Luckily for Bachman, one of his Canadian fans is something of an internet detective and spent hours scouring images of the same model until he managed to track down the exact guitar thanks to a unique mark in the wood grain.

It belonged to a Japanese musician by the name of Takeshi, who had bought it at a Tokyo store in 2014 without knowing the story behind it.

"I owned it and played on it only for eight years but I'm really sad to return this now. But he was feeling sad for 46 years, it's time for someone else to play the sad role.”

In exchange, Bachman gave Takeshi an almost identical Gretsch guitar, made the same week as his own.

“They're both the same guitar, they're so close, they're unbelievable,” said Bachman, “But there is something special about this one and it is the one, so it's just fantastic."

Virtual reality is managing to replicate exercise giving similar physical effects to the real thing

4. A study by a group of researchers in Japan suggests that immersive virtual reality exercise has similar effects to the real thing.

From preventing illness to promoting mental health and reducing stress. Moving our bodies is proven to be essential to our wellbeing. But for many people, such as patients with reduced mobility, or people with neurological or physical disorders, exercise is not an option.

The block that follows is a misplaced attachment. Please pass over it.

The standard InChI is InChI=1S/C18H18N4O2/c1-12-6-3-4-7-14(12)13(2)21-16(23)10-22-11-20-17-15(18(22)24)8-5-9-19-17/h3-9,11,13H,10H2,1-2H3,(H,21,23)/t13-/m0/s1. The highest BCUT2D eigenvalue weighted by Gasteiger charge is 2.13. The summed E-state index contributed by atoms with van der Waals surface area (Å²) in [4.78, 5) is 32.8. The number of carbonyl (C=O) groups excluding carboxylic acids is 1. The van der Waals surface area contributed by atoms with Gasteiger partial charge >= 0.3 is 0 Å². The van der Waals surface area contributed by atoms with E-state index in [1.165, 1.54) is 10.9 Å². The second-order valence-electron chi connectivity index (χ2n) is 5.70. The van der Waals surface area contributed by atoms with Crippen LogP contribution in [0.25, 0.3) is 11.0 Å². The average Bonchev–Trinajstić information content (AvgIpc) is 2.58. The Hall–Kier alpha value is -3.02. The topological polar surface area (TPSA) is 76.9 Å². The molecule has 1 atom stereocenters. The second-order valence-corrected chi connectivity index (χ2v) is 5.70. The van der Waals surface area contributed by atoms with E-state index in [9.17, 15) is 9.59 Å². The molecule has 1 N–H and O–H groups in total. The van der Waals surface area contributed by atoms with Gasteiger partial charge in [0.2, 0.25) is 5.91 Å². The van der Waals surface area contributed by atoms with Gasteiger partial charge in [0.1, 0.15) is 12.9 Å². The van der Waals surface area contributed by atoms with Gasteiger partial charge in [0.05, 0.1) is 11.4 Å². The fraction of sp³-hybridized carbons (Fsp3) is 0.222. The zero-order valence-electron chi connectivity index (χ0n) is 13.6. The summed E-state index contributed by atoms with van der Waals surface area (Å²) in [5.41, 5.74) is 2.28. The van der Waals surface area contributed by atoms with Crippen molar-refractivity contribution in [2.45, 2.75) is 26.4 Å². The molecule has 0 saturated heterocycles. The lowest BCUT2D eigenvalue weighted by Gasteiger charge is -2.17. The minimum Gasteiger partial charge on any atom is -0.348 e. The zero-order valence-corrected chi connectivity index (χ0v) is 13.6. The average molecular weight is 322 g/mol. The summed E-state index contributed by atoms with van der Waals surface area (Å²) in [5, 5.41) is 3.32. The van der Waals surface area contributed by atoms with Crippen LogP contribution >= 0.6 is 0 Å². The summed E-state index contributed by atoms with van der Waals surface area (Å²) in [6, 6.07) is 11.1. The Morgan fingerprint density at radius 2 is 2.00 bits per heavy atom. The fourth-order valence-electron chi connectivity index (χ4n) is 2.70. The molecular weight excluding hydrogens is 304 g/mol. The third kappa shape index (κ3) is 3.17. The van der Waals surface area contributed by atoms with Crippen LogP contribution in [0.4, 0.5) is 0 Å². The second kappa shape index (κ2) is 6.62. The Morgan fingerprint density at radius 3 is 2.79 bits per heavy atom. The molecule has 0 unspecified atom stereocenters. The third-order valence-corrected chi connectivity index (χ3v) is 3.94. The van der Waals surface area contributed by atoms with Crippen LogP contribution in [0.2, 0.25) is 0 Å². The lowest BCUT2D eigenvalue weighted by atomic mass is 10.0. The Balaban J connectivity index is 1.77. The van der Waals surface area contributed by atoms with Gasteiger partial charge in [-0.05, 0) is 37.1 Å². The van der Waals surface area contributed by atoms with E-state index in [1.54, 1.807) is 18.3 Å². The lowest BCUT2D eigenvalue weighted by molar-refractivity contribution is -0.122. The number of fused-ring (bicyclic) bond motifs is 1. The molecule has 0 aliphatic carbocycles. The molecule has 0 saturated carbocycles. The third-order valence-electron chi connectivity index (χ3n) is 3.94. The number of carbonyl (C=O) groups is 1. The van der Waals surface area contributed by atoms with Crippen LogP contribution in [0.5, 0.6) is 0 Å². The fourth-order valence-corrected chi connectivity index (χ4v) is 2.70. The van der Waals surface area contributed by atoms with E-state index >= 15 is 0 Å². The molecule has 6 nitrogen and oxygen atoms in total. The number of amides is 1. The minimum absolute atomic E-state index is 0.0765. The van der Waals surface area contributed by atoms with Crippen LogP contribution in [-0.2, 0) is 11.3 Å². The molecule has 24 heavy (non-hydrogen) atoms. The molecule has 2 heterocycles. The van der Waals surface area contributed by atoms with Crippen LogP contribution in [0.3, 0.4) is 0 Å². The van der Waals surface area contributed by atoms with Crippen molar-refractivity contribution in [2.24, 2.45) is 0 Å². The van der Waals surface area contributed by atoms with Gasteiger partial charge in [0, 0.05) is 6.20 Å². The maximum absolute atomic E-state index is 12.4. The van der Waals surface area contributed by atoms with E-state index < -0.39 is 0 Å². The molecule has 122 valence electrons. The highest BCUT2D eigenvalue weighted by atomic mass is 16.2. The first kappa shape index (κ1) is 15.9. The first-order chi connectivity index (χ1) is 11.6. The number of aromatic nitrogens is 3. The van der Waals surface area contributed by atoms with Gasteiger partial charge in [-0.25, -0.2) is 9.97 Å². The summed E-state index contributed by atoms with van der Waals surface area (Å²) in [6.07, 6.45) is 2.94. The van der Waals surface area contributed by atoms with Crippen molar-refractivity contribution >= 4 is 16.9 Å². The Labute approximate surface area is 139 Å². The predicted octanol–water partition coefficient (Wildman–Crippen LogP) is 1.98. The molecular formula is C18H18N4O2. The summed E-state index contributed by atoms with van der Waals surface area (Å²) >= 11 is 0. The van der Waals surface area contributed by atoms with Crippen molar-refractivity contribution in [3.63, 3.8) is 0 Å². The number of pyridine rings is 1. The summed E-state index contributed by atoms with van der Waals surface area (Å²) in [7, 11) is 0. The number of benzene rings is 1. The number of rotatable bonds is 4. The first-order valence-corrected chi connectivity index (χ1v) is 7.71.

In the Japanese trials, participants watched themselves ‘run’ for 30 minutes from a first-person perspective, and their heart rates increased and decreased with the virtual movements. After the workout session the neural benefits, such as reducing stress and anxiety, were the same as those that take place after real physical activity.

The potential of immersive VR for clinical purposes could be life-changing.

“This kind of virtual training represents a new frontier, especially in countries like Japan, where high-performance demands and an ageing population exist,” said Professor Dalila Burin, who led the study.

5. A breakthrough in understanding whale songs

Whales are exceptionally clever creatures. They sing to communicate, locate food, socialise and find each other.

Whale song may be the most complex in the animal kingdom, and is especially fascinating to marine biologists, who haven’t been able to decipher it.

But researchers at the University of Queensland have made a breakthrough. They have found that humpback whales can learn incredibly complex songs from whales from other regions, without simplifying or leaving anything out.

“Whales are learning from each other. Even if it's really, really complicated, they can copy the whole thing,” Dr Jennifer Allen, lead researcher at UQ's School of Veterinary Science, told Euronews.

Allen says the findings are a “huge, amazing, rare phenomenon.”

“The fact is that we literally don't see this level of cultural exchange outside of humans,” she said.

The findings support the idea that songs are being learned by whales on shared migration routes like New Zealand or shared feeding grounds like Antarctica.

The researchers hope that the results will provide a model for further study of the evolution of cultural communication in animals and humans.

“It gives us a piece of evidence to this bigger picture of how did humans evolve their cultural communication to the extent that we have because we've evolved it beyond any species. But how did we do that? And it's looking like this segmented learning is one of the big pieces of that puzzle,” adds Dr Allen.

And if you're still hungry for more positive news, there's more below…

Video editor • Mert Can Yilmaz